“I’m telling you, Dave, you’re going to like her. I just met her, but I know you two are going to be perfect for each other. She even does that sarcastic thing you like to do all the time.”

“Oh boy, I can’t wait.”

“Yeah, that thing. Now please just be nice.”

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Dark Spots on Gray Fabric

As magical as technology had become, phone calls never seemed to change: whether over physical wires or invisible signals darting through the sky, tinny and alien voices still endured. “Bernard, I’m sorry, but we can’t have you alone at home right now,” she said. Behind the distortion, perhaps she was sympathetic, perhaps condescending. The poor connection made anything possible.

Bernard clutched his own phone tighter and muttered. “What is this babysitter bullshit?”

A sigh that should’ve been directed at a recalcitrant toddler echoed in his ear. The likely judgment tipped, and not in his favor. “Do you really want me to say it?”

Steam curled up and out of Bernard’s chipped coffee mug. “Yes.”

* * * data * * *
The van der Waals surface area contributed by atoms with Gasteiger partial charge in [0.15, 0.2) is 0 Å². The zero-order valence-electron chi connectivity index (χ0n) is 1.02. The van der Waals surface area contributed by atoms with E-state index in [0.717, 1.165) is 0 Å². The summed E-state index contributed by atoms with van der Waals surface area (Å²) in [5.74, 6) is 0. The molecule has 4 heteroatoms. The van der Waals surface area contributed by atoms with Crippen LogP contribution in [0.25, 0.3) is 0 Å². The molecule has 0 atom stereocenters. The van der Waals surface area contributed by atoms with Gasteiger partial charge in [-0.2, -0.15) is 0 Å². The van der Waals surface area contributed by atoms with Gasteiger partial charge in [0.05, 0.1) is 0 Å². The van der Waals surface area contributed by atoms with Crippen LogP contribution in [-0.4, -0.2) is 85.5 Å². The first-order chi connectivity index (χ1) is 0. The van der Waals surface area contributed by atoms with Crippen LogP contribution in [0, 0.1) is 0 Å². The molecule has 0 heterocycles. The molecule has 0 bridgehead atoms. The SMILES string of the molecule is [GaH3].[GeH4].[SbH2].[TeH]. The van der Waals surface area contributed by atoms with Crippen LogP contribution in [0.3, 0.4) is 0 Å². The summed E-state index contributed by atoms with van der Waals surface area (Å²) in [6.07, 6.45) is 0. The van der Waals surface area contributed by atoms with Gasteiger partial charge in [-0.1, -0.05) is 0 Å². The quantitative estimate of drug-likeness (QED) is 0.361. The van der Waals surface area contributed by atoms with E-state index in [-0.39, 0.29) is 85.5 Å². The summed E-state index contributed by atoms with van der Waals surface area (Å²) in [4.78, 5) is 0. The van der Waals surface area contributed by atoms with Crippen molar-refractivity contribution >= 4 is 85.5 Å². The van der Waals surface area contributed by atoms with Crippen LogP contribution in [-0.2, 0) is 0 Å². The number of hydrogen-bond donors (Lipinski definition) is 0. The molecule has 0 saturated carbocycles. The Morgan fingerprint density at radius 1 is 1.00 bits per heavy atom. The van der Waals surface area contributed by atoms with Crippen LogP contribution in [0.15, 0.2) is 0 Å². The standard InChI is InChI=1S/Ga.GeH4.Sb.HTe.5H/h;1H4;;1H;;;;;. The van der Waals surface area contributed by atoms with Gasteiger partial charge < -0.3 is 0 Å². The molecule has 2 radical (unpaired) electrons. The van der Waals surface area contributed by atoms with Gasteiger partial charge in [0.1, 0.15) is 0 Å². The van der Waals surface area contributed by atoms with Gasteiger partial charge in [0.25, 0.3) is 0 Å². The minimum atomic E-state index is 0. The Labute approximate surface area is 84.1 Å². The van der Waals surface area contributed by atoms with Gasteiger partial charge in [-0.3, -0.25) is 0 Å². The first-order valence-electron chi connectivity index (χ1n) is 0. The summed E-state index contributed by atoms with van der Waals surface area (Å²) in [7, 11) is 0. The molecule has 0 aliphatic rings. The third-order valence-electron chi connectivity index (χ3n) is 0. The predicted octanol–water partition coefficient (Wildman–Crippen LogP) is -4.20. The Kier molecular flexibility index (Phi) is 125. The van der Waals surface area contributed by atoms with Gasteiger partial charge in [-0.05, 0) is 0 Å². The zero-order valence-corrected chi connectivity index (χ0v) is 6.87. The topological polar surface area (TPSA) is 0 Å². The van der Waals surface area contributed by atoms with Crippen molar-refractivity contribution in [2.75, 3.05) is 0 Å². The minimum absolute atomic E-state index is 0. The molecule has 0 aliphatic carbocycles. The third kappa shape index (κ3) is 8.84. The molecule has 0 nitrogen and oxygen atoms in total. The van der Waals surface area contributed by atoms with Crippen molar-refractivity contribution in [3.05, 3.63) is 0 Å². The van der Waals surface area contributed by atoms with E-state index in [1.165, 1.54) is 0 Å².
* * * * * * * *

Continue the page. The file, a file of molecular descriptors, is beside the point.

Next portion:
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The New Haircut

After his new and totally revolutionary haircut, David walks into a record shop down the block and asks if they have a copy of Walt Mink’s rare sophomore LP.

The shop owner gives him a squinty glance for a beat then asks if this is a gag. David shrugs to indicate both “no” and also “why.” The owner explains that he was just in here last week, asking for that same album.

“No, I wasn’t,” David clarifies. “I’ve never been in this record shop in my life,” he adds dramatically.

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Pennyroyal Tea

Years ago, women drank Pennyroyal tea as a solution to a desperate situation. Not without risk, a small miscalculation could cause death. It was a risk a woman took when she had no other option. The silver-haired woman remembered.